“I was 14 years old –sweating at the nets and dreaming, like schoolboys do, of playing for my country – when I first saw Steve Waugh. It was the 1987 World Cup in India, which Australia won, and while Steve was in his early twenties he had already caught my eye. This was not merely because of his ability with bat and ball (his slower deliveries bowled with various actions would soon be replicated in nets around India), but also for his grit under pressure. Steve appeared to relish the big occasion, seemed to thrive in such situations, but I had no idea back then that it would be this characteristic that would become his signature or that years later I would be privileged to see it first hand.
Greatness is a label easily bestowed in these ‘exaggerated’ times, but Steve earned such high praise. History will remember him as one of the game’s finest practitioners. He averaged over 50 in Test cricket, the mark of a superb batsman, and played a significant role in two World Cup victories, 12 years apart. As captain, he inherited a gifted Australian team from Mark Taylor and forged it into an even more aggressive and successful side. He was influential beyond his shores, a man looked up to.
Steve was a hard man and respected because he had done it the hard way. Greatness wasn’t handed to him; he pursued it diligently, single-mindedly. Dropped from the team, he worked his way back. The story of his resolute journey, among other things, makes for interesting reading.
With 32 Test centuries, there is no shortage of impressive innings to remember, but the one that stands out for me is the 67 not out in 273 minutes he made against us in a one-off Test in Delhi in 1996. On a turning wicket, alive with uneven bounce, he constructed an innings that was masterful in both its technique and its complete concentration. Watching it from silly point as he fended off gifted spinners like Anil Kumble was an education, a lesson for a youngster like me playing his first season of international cricket.
For me, when Steve batted, a couple of things stood out. There was the infinite care he put into his defense, each ball carefully watched and played as if his life depended on it. The acceleration of his bat was interesting as well, for sometimes you thought he was going to be late for the ball, but then his bat would descend at tremendous speed to meet it. Most of the time we left him alone, not speaking to him on the field, for we knew he fed off any conversation, and enjoyed confrontation and challenge that came with it. Australia was never beaten while he was there at the crease.
Off the field, his manner was introverted, his emotions tightly locked. He appeared to live the cliché of ‘No quarter given and none asked’. But off the field, if you sought him out for a chat, he was never reluctant to share his thoughts.
On Australia’s 1998 tour to India I was keen to pick his brain on batting and cricket in general, and Steve promised to let me do so once the series was over. But Australia lost the series and he was injured and missed the last Test, in Bangalore. I would have understood if he had forgotten about this eager youngster, and I thought it was inappropriate to remind him, but on the third day of the Test, unprompted, he called me and we met for dinner. It was a discussion that would have a lasting influence on me.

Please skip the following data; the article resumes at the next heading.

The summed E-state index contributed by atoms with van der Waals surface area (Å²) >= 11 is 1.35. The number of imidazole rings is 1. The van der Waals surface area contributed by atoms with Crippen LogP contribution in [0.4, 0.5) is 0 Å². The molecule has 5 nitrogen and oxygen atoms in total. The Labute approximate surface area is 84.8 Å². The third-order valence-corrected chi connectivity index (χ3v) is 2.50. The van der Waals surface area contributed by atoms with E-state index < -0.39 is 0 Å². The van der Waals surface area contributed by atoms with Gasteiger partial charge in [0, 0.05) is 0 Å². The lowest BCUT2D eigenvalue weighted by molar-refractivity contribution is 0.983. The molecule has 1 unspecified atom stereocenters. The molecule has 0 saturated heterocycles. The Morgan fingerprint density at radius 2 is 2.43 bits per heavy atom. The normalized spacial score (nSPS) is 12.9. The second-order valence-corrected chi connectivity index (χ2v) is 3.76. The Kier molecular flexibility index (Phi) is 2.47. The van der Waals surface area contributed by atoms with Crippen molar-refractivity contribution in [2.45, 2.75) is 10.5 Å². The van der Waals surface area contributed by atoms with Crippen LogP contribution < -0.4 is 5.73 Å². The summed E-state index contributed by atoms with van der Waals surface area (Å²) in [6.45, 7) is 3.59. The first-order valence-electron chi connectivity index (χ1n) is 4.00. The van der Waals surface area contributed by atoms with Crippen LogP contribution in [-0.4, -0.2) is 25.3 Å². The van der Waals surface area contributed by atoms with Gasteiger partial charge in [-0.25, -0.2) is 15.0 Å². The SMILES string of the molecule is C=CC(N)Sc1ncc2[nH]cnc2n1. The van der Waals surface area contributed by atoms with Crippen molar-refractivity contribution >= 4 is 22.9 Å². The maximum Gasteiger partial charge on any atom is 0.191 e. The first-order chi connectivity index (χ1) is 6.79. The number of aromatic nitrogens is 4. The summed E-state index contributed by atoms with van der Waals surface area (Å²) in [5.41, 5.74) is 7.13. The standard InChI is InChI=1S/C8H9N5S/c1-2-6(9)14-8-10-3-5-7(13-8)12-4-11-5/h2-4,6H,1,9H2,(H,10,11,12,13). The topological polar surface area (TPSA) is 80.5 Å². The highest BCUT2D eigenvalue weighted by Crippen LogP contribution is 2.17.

His ruthless style, combined with a passion for the game, has won him a staggering, almost unrivalled, following in India. But this is a reverence that does not only stem from cricket but also from generosity of spirit. Steve’s work with the children of Udayan in Calcutta has been widely admired, and he has also sought to discover India, to learn about us and go beyond the tired, stereotypical image of this beautiful country that so many visiting cricketers carry with them.
Steve’s legacy is hard to define, but I will remember him because he gave grit a good name. He proved that it is not only the pretty player who can capture the imagination, but also the tough and determined. Suddenly these qualities became as vital, as spoken about, as silken grace and sublime timing. He was leathery tough, played the game aggressively, and would do whatever it took within the rules to win. He built a team that has achieved legendary status, raised the level of young cricketers who played under him, and also embraced the traditions of the game and highlighted their importance.
I will remember the pain of not beating him in that last Test of his, in Sydney in January 2004, but also recall fondly his final innings in cricket against us, for it was a typical Steve Waugh innings: mind over matter, a man not in form but soldiering on, taking his team to safety. I will remember, too, that when I hit the winning runs in the Test at Adelaide n that same series, Steve found the ball and handed it to me. I have it still and is signed by him.
Steve Waugh is an interesting man who has lived an interesting life; a man of cricket but not just of cricket. For 18 years he has traveled the world, won and lost and learnt and led. He has faced cameras, critics and fast bowlers, and he has brought to it all a commitment to excellence.”
The book is available at flipkart here – Out Of My Comfort Zone
Image Source: Cricinfo
Foreword Source – http://mayesh.wordpress.com/